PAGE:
Tips for Eco-Friendly Sewing

Tips for Eco-Friendly Sewing

There's a deep and lasting satisfaction in sewing something. Whether you're making a skirt or hand stitching an ornament, when you finish a project, you have something that you made with your own two hands.

The surge in interest in sewing in recent years goes hand-in-hand with the upswing in popularity of handmade goods. Quilting alone is a huge industry in the United States. According to the 2006 Quilting In America report, quilters spent $3.3 billion on quilting materials, books, magazines, classes, equipment, and other quilting-related items. Then there are the sewers who make clothing and toys and accessories for their homes.

All the sewing we're doing can have a significant impact on the environment. Whether you're a dedicated sewer or a weekend dabbler, here are a few simple ways to make your creations a bit more eco-friendly.

Sew With Organic Cotton

Conventionally grown cotton is one of the most polluting crops, and it consumes a disproportionate amount of pesticides and insecticides. In India, home to one-third of all cotton producers, cotton occupies just 5 percent of farmland, but cotton-growing accounts for 54 percent of all pesticides used each year, according to the Environmental Justice Foundation. Aldicarb, the second most-used pesticide in cotton production, is a powerful neurotoxin—just one drop on the skin can kill a man.

By sewing with organic cottons, you can help support the organic cotton industry, which is growing every year, thanks in part to the efforts of major retailers and fabric designers who are expanding organic cotton product lines.

Save and Reuse Scraps

Most sewing projects produce a fair amount of usable scraps, and for a long time, those scraps were relegated to the trash. But a lot of sewers are growing aware of waste they produced and they're looking for ways to use their scraps, or at least save them from the garbage bin.

A few simple ways you can use your scraps are to cut them into small pieces so they can be used as filler in small stuffed toys, ornaments and even pillows. You could also use scraps to make quirky patchwork toys for kids, or even dresses for dolls. There are tons of tutorials available on websites and blogs that can provide all sorts of instruction and inspiration for using your scraps.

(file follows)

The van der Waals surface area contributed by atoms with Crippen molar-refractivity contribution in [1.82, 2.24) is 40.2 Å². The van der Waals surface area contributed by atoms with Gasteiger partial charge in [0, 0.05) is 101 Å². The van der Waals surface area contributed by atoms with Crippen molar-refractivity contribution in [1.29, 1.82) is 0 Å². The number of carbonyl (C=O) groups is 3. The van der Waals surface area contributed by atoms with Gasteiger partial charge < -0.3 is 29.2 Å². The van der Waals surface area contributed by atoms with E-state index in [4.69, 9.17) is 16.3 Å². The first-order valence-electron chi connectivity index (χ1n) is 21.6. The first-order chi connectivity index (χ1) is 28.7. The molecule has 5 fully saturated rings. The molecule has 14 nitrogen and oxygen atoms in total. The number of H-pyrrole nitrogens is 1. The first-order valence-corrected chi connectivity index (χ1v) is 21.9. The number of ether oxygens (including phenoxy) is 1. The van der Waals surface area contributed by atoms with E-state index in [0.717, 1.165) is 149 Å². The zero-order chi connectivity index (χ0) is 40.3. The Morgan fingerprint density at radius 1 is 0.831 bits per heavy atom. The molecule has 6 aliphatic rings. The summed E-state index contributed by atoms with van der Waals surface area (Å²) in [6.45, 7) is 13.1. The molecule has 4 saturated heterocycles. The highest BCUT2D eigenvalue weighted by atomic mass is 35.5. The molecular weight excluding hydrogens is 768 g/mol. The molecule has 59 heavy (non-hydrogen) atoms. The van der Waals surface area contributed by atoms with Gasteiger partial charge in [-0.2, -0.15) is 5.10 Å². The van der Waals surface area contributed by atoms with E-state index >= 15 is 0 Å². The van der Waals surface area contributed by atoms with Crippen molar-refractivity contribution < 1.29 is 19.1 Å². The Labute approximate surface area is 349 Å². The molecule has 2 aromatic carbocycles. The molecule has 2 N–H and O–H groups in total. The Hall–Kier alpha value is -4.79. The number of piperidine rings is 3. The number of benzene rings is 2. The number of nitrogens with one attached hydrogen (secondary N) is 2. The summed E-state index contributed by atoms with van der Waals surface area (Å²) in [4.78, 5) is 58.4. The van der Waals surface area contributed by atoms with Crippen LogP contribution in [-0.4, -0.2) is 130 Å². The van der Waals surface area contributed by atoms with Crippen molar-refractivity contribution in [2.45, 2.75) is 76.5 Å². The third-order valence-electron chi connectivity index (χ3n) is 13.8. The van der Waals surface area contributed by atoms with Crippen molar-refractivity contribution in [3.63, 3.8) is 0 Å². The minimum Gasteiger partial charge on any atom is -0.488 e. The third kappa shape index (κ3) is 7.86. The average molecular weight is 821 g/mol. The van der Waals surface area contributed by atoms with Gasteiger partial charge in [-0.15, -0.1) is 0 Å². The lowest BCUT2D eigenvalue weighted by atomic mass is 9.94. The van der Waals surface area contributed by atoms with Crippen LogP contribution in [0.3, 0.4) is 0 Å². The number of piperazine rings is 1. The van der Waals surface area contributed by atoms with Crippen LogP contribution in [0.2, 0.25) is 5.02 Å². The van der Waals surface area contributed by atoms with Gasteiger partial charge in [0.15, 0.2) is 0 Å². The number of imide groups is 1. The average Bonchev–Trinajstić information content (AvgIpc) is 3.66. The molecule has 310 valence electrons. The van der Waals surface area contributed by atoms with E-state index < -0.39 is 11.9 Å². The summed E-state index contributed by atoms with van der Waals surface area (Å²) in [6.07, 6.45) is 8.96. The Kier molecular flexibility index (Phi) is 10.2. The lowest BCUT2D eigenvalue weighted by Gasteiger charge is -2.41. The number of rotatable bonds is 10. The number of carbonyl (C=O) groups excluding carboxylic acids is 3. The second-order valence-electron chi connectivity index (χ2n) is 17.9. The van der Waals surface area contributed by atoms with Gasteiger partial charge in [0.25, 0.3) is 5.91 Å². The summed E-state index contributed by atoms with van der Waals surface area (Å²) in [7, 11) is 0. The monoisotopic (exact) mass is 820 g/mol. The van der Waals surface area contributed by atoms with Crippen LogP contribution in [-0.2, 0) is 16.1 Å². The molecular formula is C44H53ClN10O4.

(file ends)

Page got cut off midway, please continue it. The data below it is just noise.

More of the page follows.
If you can't use your scraps, consider passing them along to someone who can. Donate them to a school so kids can use them for craft projects, or give them to a friend who's working on a scrappy project. If you have a blog, consider a give-away for your readers—you'd be surprised how many people would love to get their hands on your fabric scraps.

Use Upcycled Materials

Next time you need new fabric, forgo a trip to the fabric store and head to your local thrift store to score some great, inexpensive fabrics. From velvet dresses from the '80s to floral curtains to basic cotton shirts, you can find all sorts of fabrics at thrift stores. Don't forget to keep an eye out for clothing that features cool vintage buttons—a $5 shirt is a steal if it comes with buttons that will make your next sewing project pop.

Using secondhand clothing as a material helps reduces the waste that piles up in landfills, and it affords an opportunity to save fabulous materials that are sadly fashioned into outdated and unflattering styles. Many thift shops also benefit charities, so sourcing materials also does some extra good in the world.

Simply by choosing organic fabrics, reducing waste, and making the most of no-longer-loved clothing, you can indulge your love of sewing and reduce your environmental footprint. Talk about a win-win.

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Lisa Roth Collins is a Registered Holistic Nutritionist (RHN) and is the Marketing Manager at She is passionate about health and wellness and tries her best to make healthier choices every day for herself and her family. Her journey to natural health was driven by her own struggles with digestive discomfort, depression, and anxiety. Lisa returned to school in 2014 to study nutrition at the Canadian School for Natural Nutrition. She threw herself into her studies so she could learn as much as she could to help herself feel better and thrive. Upon completing the program and being certified as an RHN, Lisa began her work at Naturally Savvy where she has been able to help so many people learn to make healthier choices for themselves. Through her work, she has connected with so many incredible people in the industry whether other authors, influencers, or brands. Plus, she is affectionately known as "Techie Spice" because of her ability to wrap her head around technology. Every day she gets up with a renewed sense of energy and ready to make a difference. You can read all of Lisa's content here. In her spare time, Lisa loves to try new recipes, make delicious and nourishing meals, and she is an avid reader. For more information about Lisa, check out her profile on here.